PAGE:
3. Utmost Compliant: You could be maintaining transfer pricing policies and documentation, however, if you fail to comply or delay in complying with the provisions of the tax law, you find yourself in the list of defaulters, thereby bringing down the overall trust levels of the Tax Administrations. A well-complied taxpayer is a complete taxpayer.
  4. Simple Submissions: When the tax authorities call for certain additional documents, details and explanations, it is a good idea to keep the submissions simple, factual and to the point. Bear in mind that you are not writing an exam paper to make it longer or do not beat around the bush. As the tax authorities are the first level auditors, at the outset, avoid submitting case laws and a plethora of judicial precedents, as they tend to send a signal to the tax authorities that you are all ready for a fight and there has been a dispute before on the similar fact pattern, which could be used by the tax authorities to their benefit. Submit judicial precedents only if there is a need and it helps you in bringing out a point to your benefit without arm twisting.
  5. The larger picture: As mentioned above, taxpayers and tax authorities are partners. It is the duty of a taxpayer to make the tax authorities realise this. One may like to provide certain figures and factual positions on how the taxpayer has contributed to the economy, and the business results are in line with the competitors (not comparable). When it comes to transfer pricing, I have seen the discussions and negotiations getting stuck on the benchmarking and the comparable set used. By using your soft skills, try to build a case that the tax authorities cannot reject. The tax authorities are also humans and per the human psychology, they would like to make decisions on whether the transactions are arm’s length or not when then have positions as provided by you that could tell the story of the taxpayer’s growth, that could make the tax authorities realise by how not making an adjustment on the taxpayer the tax authorities are contributing towards strengthening the relationship and lead to a win-win where the objectives of both the parties get fulfilled.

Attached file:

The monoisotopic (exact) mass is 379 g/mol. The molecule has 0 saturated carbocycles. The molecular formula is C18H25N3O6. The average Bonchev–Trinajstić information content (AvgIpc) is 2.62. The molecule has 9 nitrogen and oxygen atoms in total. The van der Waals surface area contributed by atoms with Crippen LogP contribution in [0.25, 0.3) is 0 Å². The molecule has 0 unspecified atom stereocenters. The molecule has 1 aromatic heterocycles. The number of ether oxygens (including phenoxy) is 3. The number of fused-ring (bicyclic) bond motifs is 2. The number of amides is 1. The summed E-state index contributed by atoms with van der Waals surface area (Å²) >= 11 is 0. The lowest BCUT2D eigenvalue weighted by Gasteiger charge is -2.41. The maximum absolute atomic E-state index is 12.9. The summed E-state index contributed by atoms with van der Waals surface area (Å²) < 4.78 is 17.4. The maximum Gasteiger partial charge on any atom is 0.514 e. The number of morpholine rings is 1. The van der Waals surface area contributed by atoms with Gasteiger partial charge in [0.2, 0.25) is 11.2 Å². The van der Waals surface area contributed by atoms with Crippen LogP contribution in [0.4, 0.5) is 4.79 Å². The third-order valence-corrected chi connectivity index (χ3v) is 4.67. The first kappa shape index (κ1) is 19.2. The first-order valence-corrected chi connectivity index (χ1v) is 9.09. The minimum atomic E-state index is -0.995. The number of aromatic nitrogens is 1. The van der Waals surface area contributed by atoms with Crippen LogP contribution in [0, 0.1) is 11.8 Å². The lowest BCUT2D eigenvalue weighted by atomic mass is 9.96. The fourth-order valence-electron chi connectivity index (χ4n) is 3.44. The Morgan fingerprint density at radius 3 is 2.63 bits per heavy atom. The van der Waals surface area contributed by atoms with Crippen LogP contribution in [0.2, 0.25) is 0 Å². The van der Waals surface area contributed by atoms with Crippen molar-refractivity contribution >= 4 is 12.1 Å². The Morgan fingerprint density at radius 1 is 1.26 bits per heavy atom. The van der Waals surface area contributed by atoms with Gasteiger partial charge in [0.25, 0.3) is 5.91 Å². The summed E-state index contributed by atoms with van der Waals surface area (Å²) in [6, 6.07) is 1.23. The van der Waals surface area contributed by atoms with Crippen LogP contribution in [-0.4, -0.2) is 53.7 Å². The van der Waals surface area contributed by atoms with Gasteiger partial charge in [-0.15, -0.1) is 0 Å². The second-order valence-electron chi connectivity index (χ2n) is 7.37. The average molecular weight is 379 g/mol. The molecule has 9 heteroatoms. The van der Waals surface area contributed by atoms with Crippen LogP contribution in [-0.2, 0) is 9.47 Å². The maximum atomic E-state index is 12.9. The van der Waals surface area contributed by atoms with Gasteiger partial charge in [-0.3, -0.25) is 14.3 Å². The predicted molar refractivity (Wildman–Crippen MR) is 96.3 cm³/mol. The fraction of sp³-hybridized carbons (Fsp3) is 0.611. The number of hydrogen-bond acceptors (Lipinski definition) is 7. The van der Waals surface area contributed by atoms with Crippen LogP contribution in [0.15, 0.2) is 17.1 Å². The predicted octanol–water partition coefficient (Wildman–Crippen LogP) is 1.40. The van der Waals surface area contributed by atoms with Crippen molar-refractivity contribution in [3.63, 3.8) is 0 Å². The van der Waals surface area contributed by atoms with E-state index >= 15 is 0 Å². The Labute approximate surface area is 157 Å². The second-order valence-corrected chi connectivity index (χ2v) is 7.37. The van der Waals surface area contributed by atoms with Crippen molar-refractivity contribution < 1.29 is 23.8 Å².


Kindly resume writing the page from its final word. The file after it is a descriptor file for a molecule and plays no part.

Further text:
All the above points would lead to an increased level of TRUST and further build a strong foundation between the taxpayer and the tax authorities. I have personally used all of the above techniques and worked on results in favour without undue tax adjustments. As I said before the idea is to increase TRUST and reduce the possibility of conflict in the mind of the auditor. 

In case you would like to know more about representing your case with the transfer pricing authorities or would like to discuss on your transfer pricing strategy to avoid litigation, feel free to write to me at You can also visit the firm’s website at and follow the content at the official blog at

Looking forward to your feedback. 


CA. Akshay Kenkre